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PSYB32H3 (600)
Lecture 1

PSYB32H3 Lecture Notes - Lecture 1: Frontal Lobe, Deinstitutionalisation, Mania

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Konstantine Zakzanis

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PSYB32 Lecture 1: Chapter 1: Introduction, Definitional and Historical Considerations
What is Abnormal Psychology?
because the field is continually evolving, it is not possible to offer a simple
definition of abnormality that captures it in its entirety. The characteristics
presented constitute a partial definition, but they are not equally applicable to
every diagnosis” – Davison, Neale, Blankstein, & Flett
Includes various characteristics:
o Statistical Infrequency: it is infrequent to the general population, most lie
within the middle of the curve it is explicitly used in diagnosing mental
o Violation of Norms
o Disability/Dysfunction: impairment in some important area of life because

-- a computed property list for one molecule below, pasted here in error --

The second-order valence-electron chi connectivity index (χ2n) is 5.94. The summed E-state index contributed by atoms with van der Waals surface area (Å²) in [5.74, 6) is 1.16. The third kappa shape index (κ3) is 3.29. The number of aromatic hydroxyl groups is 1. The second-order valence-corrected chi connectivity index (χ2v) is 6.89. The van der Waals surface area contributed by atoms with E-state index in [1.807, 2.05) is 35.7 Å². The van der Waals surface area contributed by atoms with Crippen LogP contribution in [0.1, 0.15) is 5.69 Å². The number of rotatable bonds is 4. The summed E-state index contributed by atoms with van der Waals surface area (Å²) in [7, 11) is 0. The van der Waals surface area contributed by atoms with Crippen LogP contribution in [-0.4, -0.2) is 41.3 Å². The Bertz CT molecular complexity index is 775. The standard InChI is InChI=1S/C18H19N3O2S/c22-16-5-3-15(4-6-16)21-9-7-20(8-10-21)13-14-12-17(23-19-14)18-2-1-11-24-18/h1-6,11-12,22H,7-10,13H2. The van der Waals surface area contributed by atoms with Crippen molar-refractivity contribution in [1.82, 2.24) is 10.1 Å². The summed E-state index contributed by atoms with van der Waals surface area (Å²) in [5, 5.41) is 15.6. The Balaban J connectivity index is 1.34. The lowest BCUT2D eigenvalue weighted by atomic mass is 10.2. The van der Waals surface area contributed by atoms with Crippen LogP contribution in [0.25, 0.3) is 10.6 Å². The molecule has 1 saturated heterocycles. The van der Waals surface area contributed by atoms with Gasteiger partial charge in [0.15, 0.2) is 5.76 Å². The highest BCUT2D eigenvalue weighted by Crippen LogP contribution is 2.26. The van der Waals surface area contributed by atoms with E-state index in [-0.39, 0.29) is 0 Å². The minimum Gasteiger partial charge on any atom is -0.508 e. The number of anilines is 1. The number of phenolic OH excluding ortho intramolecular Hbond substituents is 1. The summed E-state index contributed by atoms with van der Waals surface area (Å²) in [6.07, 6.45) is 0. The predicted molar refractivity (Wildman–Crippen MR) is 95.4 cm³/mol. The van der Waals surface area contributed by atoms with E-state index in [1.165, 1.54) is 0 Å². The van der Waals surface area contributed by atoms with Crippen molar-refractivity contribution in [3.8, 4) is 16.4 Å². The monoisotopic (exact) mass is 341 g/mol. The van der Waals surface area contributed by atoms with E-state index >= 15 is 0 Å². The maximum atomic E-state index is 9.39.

of an abnormality (i.e. substance abuse, phobia)
o Unexpectedness: distress and disability are considered abnormal when
they are unexpected responses to environmental stressors
Includes various professions:
o Clinical Psychologist/Neuropsychologist: Ph.D, Psy.D
o Psychiatrist and Neurologist: MD can give prescriptions
o Social Worker
o Counseling Psychologist
o Psychiatric Nurse
o Psychotherapist
o Occupational therapist
o Speech language therapist
History of Psychopathology
Psychopathology: the field concerned with the nature and development of
abnormal behaviour, thoughts, and feelings
Demonology: an evil being lives within a person
o Could be treated by an exorcism or trepanning of the skulls
o Witchcraft was suspected if a person was mentally ill persecuted by
Somatogenesis: something is wrong with the soma, or physical body that
disturbs thought and action
o Psychogenesis: in contrast, a disturbance has psychological origins
o Hippocrates classified mental disorders into three categories: mania,
melancholia, phrenitis (brain fever)
Franz Joseph Gall: originator of what later became phrenology (maps of the
brain) said brain related to behaviour
Patients with psychological disorders were abundant in asylums, but were
deemed lunatics, insance, incurable
o Paul Broca observed lunatics in the asylum. In his research he realized
that patients who couldn’t talk, but understood had a lesion in their left
inferior frontal lobe
o Karl Wernicke observed patients who could talk, but couldn’t understand
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